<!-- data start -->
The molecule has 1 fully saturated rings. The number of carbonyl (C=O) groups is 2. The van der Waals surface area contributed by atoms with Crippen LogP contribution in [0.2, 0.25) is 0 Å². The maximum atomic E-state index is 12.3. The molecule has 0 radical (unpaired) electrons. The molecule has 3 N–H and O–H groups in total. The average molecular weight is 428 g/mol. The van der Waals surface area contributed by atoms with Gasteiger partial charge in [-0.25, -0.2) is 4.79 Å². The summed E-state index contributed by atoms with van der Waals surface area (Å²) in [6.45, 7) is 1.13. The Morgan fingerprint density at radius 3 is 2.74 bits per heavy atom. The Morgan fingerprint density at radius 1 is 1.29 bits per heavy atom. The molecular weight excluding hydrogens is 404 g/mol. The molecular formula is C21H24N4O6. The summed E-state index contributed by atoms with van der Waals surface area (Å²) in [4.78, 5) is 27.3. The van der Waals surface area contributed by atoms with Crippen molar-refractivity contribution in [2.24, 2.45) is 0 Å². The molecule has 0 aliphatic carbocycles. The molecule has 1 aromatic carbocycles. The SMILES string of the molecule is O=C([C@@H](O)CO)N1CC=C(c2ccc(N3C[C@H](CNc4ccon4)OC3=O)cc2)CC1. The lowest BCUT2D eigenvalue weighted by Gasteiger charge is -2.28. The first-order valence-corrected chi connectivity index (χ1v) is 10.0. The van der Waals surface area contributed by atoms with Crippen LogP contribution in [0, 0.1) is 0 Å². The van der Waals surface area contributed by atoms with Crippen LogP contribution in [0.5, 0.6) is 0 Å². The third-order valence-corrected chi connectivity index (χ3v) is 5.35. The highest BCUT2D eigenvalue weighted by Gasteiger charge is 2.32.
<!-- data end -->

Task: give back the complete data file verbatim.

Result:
The molecule has 1 fully saturated rings. The number of carbonyl (C=O) groups is 2. The van der Waals surface area contributed by atoms with Crippen LogP contribution in [0.2, 0.25) is 0 Å². The maximum atomic E-state index is 12.3. The molecule has 0 radical (unpaired) electrons. The molecule has 3 N–H and O–H groups in total. The average molecular weight is 428 g/mol. The van der Waals surface area contributed by atoms with Gasteiger partial charge in [-0.25, -0.2) is 4.79 Å². The summed E-state index contributed by atoms with van der Waals surface area (Å²) in [6.45, 7) is 1.13. The Morgan fingerprint density at radius 3 is 2.74 bits per heavy atom. The Morgan fingerprint density at radius 1 is 1.29 bits per heavy atom. The molecular weight excluding hydrogens is 404 g/mol. The molecular formula is C21H24N4O6. The summed E-state index contributed by atoms with van der Waals surface area (Å²) in [4.78, 5) is 27.3. The van der Waals surface area contributed by atoms with Crippen molar-refractivity contribution in [2.24, 2.45) is 0 Å². The molecule has 0 aliphatic carbocycles. The molecule has 1 aromatic carbocycles. The SMILES string of the molecule is O=C([C@@H](O)CO)N1CC=C(c2ccc(N3C[C@H](CNc4ccon4)OC3=O)cc2)CC1. The lowest BCUT2D eigenvalue weighted by Gasteiger charge is -2.28. The first-order valence-corrected chi connectivity index (χ1v) is 10.0. The van der Waals surface area contributed by atoms with Crippen LogP contribution in [0, 0.1) is 0 Å². The van der Waals surface area contributed by atoms with Crippen LogP contribution in [0.5, 0.6) is 0 Å². The third-order valence-corrected chi connectivity index (χ3v) is 5.35. The highest BCUT2D eigenvalue weighted by Gasteiger charge is 2.32.